Here is an “after” picture of the garden.

This is the garden one week later. The buckwheat seeds sprouted in three days.

Here is a photo from yesterday. So much prettier than naked raised beds. The chickens love it, too.

November 8th: Buckwheat, turnips, clover

November 11th: after first frost

Related Posts
Family Dirt
Morning Rounds in the Garden, April
Eulogy for a Chicken
Winter Floral Arrangements Using Greenery from the Yard
The Volunteer Gardener An episode of Nashville Public Television filmed in my yard

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© 2014-2018 Judy Wright. All rights reserved. Photos, videos, and text may only be reproduced with the written consent of Judy Wright.

Edible Landscaping with Nashville Foodscapes

When I was ten, I planted my first packet of seeds in a thin strip of dirt bordering the back of our house. I remember asking my mother what germination meant. In my twenties, my husband and I grew vegetables on the roof and in the window boxes of our first apartment as newlyweds in downtown Boston.

When we bought our first house in Nashville, my husband built me a fenced-in vegetable garden. He used white picket fencing recovered from a neighbor’s backyard. As a transplanted New Englander, I felt so … Southern Living.

For Valentine’s Day, he borrowed a truck and went to a friend’s chicken farm to get me a load of chicken poop. Later, Mary Hance, a columnist for The Tennessean, wrote a story about it for her “Ms. Cheap” column, “Sometimes even chicken manure is a gift of love.” In 2018, re-using scrap wood and hauling in chicken poop is considered PC and falls under the category of “keeping stuff out of the landfill.” Back then, it was known as plain old saving money, and another example of my husband’s mantra for our children, “Be a problem solver, not a problem identifier.”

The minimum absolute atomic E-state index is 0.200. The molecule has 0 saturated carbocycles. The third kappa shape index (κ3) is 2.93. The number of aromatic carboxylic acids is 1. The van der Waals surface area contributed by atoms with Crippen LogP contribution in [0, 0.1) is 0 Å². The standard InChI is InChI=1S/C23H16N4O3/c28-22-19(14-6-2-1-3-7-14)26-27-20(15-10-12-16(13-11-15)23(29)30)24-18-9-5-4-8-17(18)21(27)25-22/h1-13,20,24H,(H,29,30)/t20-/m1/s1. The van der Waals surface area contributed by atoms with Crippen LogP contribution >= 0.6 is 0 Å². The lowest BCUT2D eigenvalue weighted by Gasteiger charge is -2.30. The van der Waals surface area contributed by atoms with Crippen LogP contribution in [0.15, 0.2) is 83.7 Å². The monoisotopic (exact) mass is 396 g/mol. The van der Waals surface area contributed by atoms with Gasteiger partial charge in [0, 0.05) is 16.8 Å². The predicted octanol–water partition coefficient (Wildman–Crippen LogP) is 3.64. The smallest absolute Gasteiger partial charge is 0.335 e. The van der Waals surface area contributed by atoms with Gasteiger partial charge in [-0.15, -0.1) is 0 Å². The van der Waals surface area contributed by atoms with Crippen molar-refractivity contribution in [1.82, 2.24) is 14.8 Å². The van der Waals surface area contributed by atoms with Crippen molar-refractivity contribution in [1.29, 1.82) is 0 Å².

I thought about all of this as I watched this week’s episode of Volunteer Gardener [episode 2713], an educational gardening show on Nashville Public Television.  It was filmed in my backyard.

My friend, Jeremy Lekich, owner of Nashville Foodscapes was interviewed by the show’s host, Phillipe Chadwick, to talk about growing edible backyard spaces, Jeremy’s specialty. I’ve got to warn you, Jeremy’s passion for edible foodscapes is contagious! He gets booked up in April when folks get the urge to plant. Now is the time to call him to plan and build next year’s vegetable gardening space.

Here is a clip about how figs reproduce. It didn’t make the show but is a great example of how Jeremy inspires people to become curious and productive gardeners.

You will never look at the inside of a fig in the same way.

Thank you to Greta Requierme, producer of Volunteer Gardener, for bringing her crew to visit my garden and to my dear friend, Jeremy, for all the ways he inspires me to grow more food. Here is Jeremy’s mission statement from his website:

“Nashville Foodscapes connects people with their food source by growing food where people live. We achieve this by offering creative food solutions through landscaping. We create custom designs of our clients’ yards, homes, and living spaces allowing food to be grown in a way that pleases the eyes and taste buds: a fusion of aesthetics and function in a landscape.”

Yes, I adore him!

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Remember to always check this website for updated versions of a recipe.  

© 2014-2018 Judy Wright. All rights reserved. Photos, videos, and text may only be reproduced with the written consent of Judy Wright.

Morning Rounds in the Garden, July

The July edition of Morning Rounds should begin with a feature photo of gorgeous heirloom tomatoes piled high on a platter, the raison d’être of the Italian summer garden. But, there are no tomatoes this year. They have all been devoured by four-legged creatures with long tails. Instead of peaceful, meditative walkabouts in my vegetable gardens each morning, I begin my day with a quick check of catch and release traps. It’s like setting out baited hooks at dusk when we jugfish for catfish and checking them with bated breath the next morning. Only we eat the catfish.

That’s an opossum’s tail!

In past years, this photo of a squirrel eating a green tomato on the railing of the front garden was an anomaly; now it’s the norm. I considered it quaint; now it makes me growl.

This is a telltale sign that a squirrel is eating your garden produce.